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Who 4th edition for sperm morphology

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The reduced value for morphologically normal spermatozoa over the years may be due to several factors.

The first is the introduction of strict criteria for the evaluation of sperm morphology. Other reasons may include the introduction of additional criteria for sperm morphology abnormalities and the suggested decrease in semen parameters because Who 4th edition for sperm morphology increasing negative environmental influences.

Although on its own the newly proposed very low normal value may not provide the strong predictive value for a males' fertility potential, as originally reported for sperm morphology evaluated according to strict criteria, a good predictive value can still be obtained if the holistic, strict approach for sperm morphology evaluation is followed together with additional sperm morphology parameters now available, because certain morphology patterns and sperm abnormalities are now known to be of strong prognostic value.

In addition, better international standardization of the technical methodology, consensus on the interpretation of sperm morphology evaluation criteria and standardized international external quality control EQC schemes, are of utmost importance to maintain the good predictive value of sperm morphology.

Who 4th edition for sperm morphology

Reaching a professional consensus always involves a difficult balance of divergent views, and no consensus has been more difficult to reach than that regarding the evaluation and reporting of sperm morphology. Thus, there are sharply differing views on how to assess sperm morphology. This difficulty is reflected in the introduction Chapter 1 of the 5th edition of the World Health Organization WHO Laboratory Manual for the Examination and Processing of Human Semen 1which says, on the topic of assessment of sperm morphology, 'Some laboratories assess only normal forms, while others consider the type, location and extent of Who 4th edition for sperm morphology to be more important.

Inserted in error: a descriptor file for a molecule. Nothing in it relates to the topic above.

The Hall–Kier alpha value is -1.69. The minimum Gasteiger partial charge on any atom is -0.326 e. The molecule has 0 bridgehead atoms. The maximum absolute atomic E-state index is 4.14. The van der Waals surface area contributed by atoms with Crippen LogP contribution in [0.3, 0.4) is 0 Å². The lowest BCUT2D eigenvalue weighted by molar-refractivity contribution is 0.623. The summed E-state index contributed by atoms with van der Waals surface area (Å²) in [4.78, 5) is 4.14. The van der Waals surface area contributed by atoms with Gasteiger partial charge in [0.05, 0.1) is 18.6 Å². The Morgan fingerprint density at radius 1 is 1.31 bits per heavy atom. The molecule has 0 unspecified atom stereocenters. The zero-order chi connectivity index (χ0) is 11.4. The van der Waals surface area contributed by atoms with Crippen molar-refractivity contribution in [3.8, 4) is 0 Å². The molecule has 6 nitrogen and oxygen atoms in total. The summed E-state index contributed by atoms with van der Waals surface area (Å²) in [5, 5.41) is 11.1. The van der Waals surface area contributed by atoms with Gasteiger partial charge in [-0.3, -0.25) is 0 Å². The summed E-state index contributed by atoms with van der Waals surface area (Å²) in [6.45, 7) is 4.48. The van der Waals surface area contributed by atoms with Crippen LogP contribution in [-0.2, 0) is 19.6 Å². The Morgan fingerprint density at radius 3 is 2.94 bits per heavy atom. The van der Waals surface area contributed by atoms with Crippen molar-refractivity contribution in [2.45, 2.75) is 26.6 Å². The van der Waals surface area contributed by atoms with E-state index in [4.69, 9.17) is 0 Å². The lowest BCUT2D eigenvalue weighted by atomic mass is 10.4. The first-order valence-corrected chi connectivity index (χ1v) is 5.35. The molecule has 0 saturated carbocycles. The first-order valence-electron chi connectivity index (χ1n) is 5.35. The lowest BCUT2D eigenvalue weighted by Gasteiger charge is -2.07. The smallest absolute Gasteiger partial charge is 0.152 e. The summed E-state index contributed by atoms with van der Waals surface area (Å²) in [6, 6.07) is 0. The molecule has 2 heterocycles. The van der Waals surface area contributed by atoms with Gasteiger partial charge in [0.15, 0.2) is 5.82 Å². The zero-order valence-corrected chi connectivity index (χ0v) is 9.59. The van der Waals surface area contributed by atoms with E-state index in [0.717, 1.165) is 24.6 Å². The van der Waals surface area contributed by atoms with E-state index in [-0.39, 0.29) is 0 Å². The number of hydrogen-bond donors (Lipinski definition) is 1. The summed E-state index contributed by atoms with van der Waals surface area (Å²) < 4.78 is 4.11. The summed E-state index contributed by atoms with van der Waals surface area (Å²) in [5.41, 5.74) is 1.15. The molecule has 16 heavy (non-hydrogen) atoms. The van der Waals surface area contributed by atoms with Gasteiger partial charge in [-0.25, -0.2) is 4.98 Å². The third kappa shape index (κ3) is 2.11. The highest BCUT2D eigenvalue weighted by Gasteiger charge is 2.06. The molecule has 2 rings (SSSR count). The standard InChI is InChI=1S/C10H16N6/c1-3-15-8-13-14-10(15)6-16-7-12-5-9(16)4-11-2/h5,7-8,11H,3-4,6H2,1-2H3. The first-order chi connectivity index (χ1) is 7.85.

Whether these or differential or semi-quantitative assessments increase the value of the semen analysis remains contentious.

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Evidence to support the relationship between the percentage of 'normal' forms, as defined by strict categorization or computer-aided assessment of morphology with fertilization rates in vivojustifies the approach of trying to determine a morphologically distinct sub-population of spermatozoa within semen. The introduction goes on to note, 'In the 4th edition, an obvious omission, but inevitable given the lack of data, was the absence of a reference value for the percentage of morphologically normal forms; this has been rectified in this manual with the inclusion of Who 4th edition for sperm morphology on the percentage of normal forms in a fertile population.

At first impression, this lower reference limit of the percentage of normal spermatozoa in fertile men is so low that it is unlikely that a lower population from infertile men could be distinguished from it.

The aim of this article is, therefore, to discuss the usefulness of this very low reference value as well as the biological meaning of such tight categorization of a small minority of spermatozoa, and available tools and data to improve the diagnostic value of the suggested cut-off value. The interest in sperm morphology as a tool in the evaluation of a man's fertility potential started in the early s, when it became accepted that normal and pathological sperm forms could appear simultaneously in a semen sample 2.

Although the importance of Who 4th edition for sperm morphology sperm morphology has been stressed since that time—for example, with statements by Who 4th edition for sperm morphology in 3Williams and Savage in 4 and Moench and Holt in 5 that sperm morphology was the single most important source of information on the reproductive potential of spermatozoa—the manner in which the normality or abnormality of the spermatozoa should be evaluated has been controversial and remains a field of continuous debate.

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The history of sperm morphology evaluation consists of two approaches or phases, which are also reflected in the evolution of sperm morphology evaluation criteria in the consecutive WHO manuals, from the first in to the soon-to-be-published fifth edition 16789. The two approaches are the early, or liberal, approach 10 and the strict Tygerberg approach, as introduced by Menkveld in 11 and described in detail by Menkveld et al. Human males Who 4th edition for sperm morphology extreme heterogeneity, or pleomorphism, of sperm morphology among 13 and even within specific males This varied morphology contrasts with that of most domestic animals, which generally reveals a very homogeneous sperm population in individual species.

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This homogeneity for animal sperm morphology made it possible to use the appearance of the modal spermatozoon form, as seen in proven fertile animals, to describe the morphologically normal spermatozoon form for that specific Who 4th edition for sperm morphology. Owing to the heterogeneity of human sperm morphology, however, it was not possible to apply this concept successfully in human males. In the typical approach, investigators would describe different obvious abnormalities and use these abnormalities as criteria to evaluate sperm morphology.